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It's tough to pinpoint what exactly caused the vicious Monday market selloff that turned 2018's performance negative after January tallied the best monthly stock showing since March 2016. A confluence of factors including percolating inflation readings, rising Fed interest rate hike expectations and hot employment stats have spiked volatility while sending stocks into a tailspin.

But if there's one thing we do know, it's that this selloff from record levels was a long time coming.

After nine years of rampant bull market action and 406 trading sessions without a 5% correction on the S&P 500, it's high time the stock market took a breather. That doesn't mean individual investors should panic or flee, though.

The most misguided thing for the everyday retail investor to do in this volatile market is lose focus. In this special Tuesday edition of TheStreet's Dumbest Thing on Wall Street column (that normally appears each Saturday morning), we take a look at just what the stock market's turn to the red means for the everyday investor.

Lesson 1: Don't Panic

My dad always told me as a child that the first rule of life should be don't panic. The same rings true in this stock market -- the dip in prices is no cause for major freakouts.

"We've had such a run-up that this just makes sense," said Mark Fried, president of Pennsylvania-based TFG Wealth Management in an interview. "It was absolutely expected that volatility would increase this year."

The Cboe Volatility Index has shot higher more than 200% since the start of the year, with 133% of that gain happening in the last five days. In 2017, the index fell about 20% for the year.

"We were due for some kind of pullback," said Richard Paul, president of Michigan-based financial planner Richard Paul & Associates. He noted that, although the Dow flirted with correction territory in early trading Tuesday, the stock market is still far off from the 20% loss it needs to register as a bear market. "I just don't think fundamentally we're anywhere near that," Paul noted.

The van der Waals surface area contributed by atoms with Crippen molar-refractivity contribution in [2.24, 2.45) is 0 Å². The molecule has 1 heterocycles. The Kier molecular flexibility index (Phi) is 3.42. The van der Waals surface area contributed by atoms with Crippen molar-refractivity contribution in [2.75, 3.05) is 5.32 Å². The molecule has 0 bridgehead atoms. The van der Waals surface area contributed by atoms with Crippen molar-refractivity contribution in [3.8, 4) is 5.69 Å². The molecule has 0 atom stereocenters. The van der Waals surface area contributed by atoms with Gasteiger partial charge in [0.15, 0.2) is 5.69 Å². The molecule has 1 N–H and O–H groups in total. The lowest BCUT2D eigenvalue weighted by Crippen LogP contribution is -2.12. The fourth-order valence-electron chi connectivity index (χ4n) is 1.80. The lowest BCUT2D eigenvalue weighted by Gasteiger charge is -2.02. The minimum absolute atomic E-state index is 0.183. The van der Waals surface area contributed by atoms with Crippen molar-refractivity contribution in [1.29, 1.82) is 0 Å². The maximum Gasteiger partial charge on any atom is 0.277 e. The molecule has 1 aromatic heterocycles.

"It's much ado about nothing," Paul said. "It's long overdue."

Paul added that although a whipsaw in stocks such as this one "can be scary," the economic fundamentals remain very strong even in what is likely to be a volatile year for the stock market.

TheStreet's top minds agree in the video below.

Lesson 2: Stay the Course

"If you're looking long term and you have a plan, you shouldn't be doing much of anything today," Fried said. "I would tell no one to make drastic moves right now."

The smartest individual investors will remember -- even in Tuesday's volatile trading -- that retail portfolios and retirement funds should be long term investments.

"If you react on short term moves as a long term investor, you're hurting yourself," Fried said.

Ken Moraif, senior advisor at wealth management and investment firm Money Matters, said individual players need to abstain from day-trading or attempting to time the market. "They should just play through this," he said. "The average investor needs to just stay the course."

Lesson 3: Take the Opportunity

"Use this as a wakeup call," Fried submitted. If you see a major swing in the value of your investment portfolio, you might be positioned more aggressively than you thought. If your holdings were little changed, maybe there's room to take on a bit more risk.

Most individuals ought to sit on their hands in this period of volatility. The "exception," according to Paul, is the investor about five years from retirement. Most individuals in their 30s, 40s and 50s can weather the storm and manage some risk by simply holding on to what's already in their 401(K).

For the investor planning to survive on stock dividends instead of a salary in five years or fewer, it could be time to reassess risk exposure. But ultimately, Paul clarified, it's about what a person's individual risk tolerance is.

"Volatility is not bad or good," Fried added, "it's just an opportunity."

So in short, don't be dumb here folks.

Want more from the Dumbest Thing on Wall Street? Check it out here: